Railroad workers who noticed the strikers’ slogans of “Freedom or Death!” took a sympathetic attitude. Locomotive operators, driving past the camp, would sound their whistles. Train passengers waved hands expressing their sympathy to the bold men in the camps.

The Commission leaders were accompanied by the forty Chekist figures and hundreds of guards as they made their trip around the camps. They met with the striking prisoners who sat on the camp ground. Initially the official approach to the strikers was scolding. Derevianko had originally berated the strikers for “sabotage” and “disgraceful behavior.”37 But now his approach became more polite and the Commission also took a tone of showing unprecedented respect for the prisoners, along with feigned sympathy. They urged the prisoners to return to work and acknowledged the validity of some of their demands. They promised some reforms: “You can take off your number patches” and “Window bars will be removed.” They insisted that the workers return to work “because the country needs coal.” At the meeting at Camp No. 7 a prisoner in the crowd shouted: “And what we need is freedom, you dirty...... !”38

By manipulation and deceit, Derevianko was able to get some of the striking camps to return to work. He told each camp that the others had returned to work.  

The Massacre at Camp No. 29

Camp No. 29 joined the strike a few days after Camp 7 began its strike. Juozas Krakauskas, a Lithuanian in Camp No. 29, said that on July 26, when the camp joined the strike, it had already established a prisoners’ strike committee. The committee had Baltic members. Lithuanians on the strike committee were Vytautas Svilis, Eduardas Lugalys, Juozas Gruđys, and Albinas Bliujis. As the strike unfolded, the prisoners waited. Krakauskas recalls that “after July 26 the weather in Vorkuta turned out to be really beautiful. Whoever wanted to could get a better tan than in Palanga. I took advantage of that opportunity.”40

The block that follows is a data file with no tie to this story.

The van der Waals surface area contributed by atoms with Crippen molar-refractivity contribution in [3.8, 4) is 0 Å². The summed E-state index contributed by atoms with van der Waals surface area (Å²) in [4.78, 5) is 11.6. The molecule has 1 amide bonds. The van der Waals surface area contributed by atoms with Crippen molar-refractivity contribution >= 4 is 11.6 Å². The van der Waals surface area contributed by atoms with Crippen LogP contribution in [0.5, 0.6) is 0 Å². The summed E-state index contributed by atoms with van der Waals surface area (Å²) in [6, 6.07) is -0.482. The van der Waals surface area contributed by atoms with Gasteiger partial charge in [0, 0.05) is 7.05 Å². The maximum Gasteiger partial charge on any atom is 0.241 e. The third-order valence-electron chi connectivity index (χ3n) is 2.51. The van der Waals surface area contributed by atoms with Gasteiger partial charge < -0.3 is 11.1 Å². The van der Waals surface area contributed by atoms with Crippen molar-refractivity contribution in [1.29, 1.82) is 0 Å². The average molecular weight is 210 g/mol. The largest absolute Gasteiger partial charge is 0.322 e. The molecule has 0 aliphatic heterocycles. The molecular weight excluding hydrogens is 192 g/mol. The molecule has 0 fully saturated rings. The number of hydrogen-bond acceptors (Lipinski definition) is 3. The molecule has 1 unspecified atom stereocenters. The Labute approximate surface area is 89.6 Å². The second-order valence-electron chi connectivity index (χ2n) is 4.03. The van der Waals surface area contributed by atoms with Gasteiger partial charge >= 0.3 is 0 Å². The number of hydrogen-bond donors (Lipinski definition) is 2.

Camp No. 29 did not work the entire last week of July. Silde says that Camp No. 29, along with Camps 3 and 7, showed an “utter fearlessness and an uncompromising attitude.”41 The daily loss of coal production and the growing gridlock at the Vorkuta complex put pressure on the authorities. The prisoners firmly turned down the invitation to resume work, instead sticking to their demand for reforms.